I have also pulled together a number of key lessons from my work in global health, including projects such as polio eradication and from following the pandemic day to day with experts at the foundation and in governments, academia, and the private sector. A key element is to look at the countries that did better than others in doing the right things. Early pays huge dividends later. I know this sounds odd, but my favorite website is a treasure trove of data that tracks diseases and health problems all over the world. It’S called the global burden of disease, and the level of detail it contains is astonishing.
The 2019 version tracked 286 causes of death and 369 types of disease and injuries in 204 countries and territories. If you’re interested in how long people live, what makes them sick, and how these things can change over time, this site is the best source. There is a link to it in your pdf. I can spend hours at a time. Looking at the data, the site is published by the institute for health, metrics and evaluation ihme, which is located at the university of washington in my hometown of seattle, as you can probably guess, from its name ihme specializes in measuring health around the world.
It also does computer modeling that attempts to establish cause and effect relationships, which factors might explain why cases are going up or down in some country. And what does the forecast look like since early 2020, i’ve been peppering the team at ihme with questions about kovid? What i’ve hoped to find out is what the countries that are dealing most successfully with kovid have in common. What did they all do right once we answer that question with some certainty, we’ll understand the best practices and be able to encourage other countries to adopt them. The first thing you have to do is define success, but that’s not as easy as you might think.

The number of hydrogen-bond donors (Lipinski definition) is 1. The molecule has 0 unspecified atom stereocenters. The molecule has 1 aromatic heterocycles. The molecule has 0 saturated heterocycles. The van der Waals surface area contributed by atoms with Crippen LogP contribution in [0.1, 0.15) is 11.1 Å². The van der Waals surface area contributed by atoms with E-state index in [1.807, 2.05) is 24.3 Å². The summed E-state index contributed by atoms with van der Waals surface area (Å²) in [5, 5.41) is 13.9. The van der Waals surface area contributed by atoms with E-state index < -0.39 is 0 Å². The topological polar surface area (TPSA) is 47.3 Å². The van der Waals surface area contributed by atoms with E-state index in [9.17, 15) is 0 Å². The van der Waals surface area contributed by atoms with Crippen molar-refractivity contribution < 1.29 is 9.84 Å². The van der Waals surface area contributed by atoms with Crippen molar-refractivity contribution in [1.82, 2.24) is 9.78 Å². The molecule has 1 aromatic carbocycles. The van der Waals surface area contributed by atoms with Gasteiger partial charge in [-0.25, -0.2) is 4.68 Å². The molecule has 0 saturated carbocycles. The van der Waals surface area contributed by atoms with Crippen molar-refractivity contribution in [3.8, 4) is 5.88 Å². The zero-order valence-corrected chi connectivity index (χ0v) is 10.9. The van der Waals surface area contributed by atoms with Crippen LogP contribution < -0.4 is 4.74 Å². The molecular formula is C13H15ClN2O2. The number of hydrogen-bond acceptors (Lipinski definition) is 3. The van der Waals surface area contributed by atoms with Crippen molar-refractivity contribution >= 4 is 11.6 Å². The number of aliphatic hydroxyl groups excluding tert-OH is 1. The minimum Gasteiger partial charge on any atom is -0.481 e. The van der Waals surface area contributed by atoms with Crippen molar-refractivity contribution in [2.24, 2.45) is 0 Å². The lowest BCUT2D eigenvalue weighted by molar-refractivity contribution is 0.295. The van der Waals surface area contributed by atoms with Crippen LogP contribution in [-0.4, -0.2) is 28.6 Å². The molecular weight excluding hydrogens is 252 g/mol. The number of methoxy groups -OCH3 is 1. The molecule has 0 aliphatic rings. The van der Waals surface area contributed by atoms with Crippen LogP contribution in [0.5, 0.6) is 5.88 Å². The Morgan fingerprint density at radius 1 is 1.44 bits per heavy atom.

You can’t just look at how often people with kovid in a given country went on to die from it. That statistic will be skewed by the fact that older people are more likely to die from covert than younger people, so countries with especially old populations will almost inevitably look worse. One country that did particularly well even though it has the world’s oldest population is japan. It had the best compliance with mass mandates of any country which helps explain some of its success, but other factors were probably also at play. What you really look for in a measure of success is a number that captures the overall impact of the disease.
People who die of heart attacks, because the hospital is too overwhelmed by covet patients to treat them ought to be counted just as much as people who die of the disease itself. There’S a measure that does exactly that. It’S called excess mortality and it includes people who die because of the disease’s ripple effect, as well as those who die directly from kovid. It’S the number of excess deaths per capita in order to account for the size of a country’s population, the lower your excess mortality, the better you’re doing, in fact, some countries – excess mortality – is actually negative. That’S because they had relatively few deaths from kovid, and there were also fewer traffic accidents and other fatal incidents, because people were staying home so much more toward the end of 2021.
America’S excess mortality was more than 3 200 per million people, roughly on par with brazil’s, and iran’s canada’s by contrast was around 650. While russia’s was well over seven thousand, you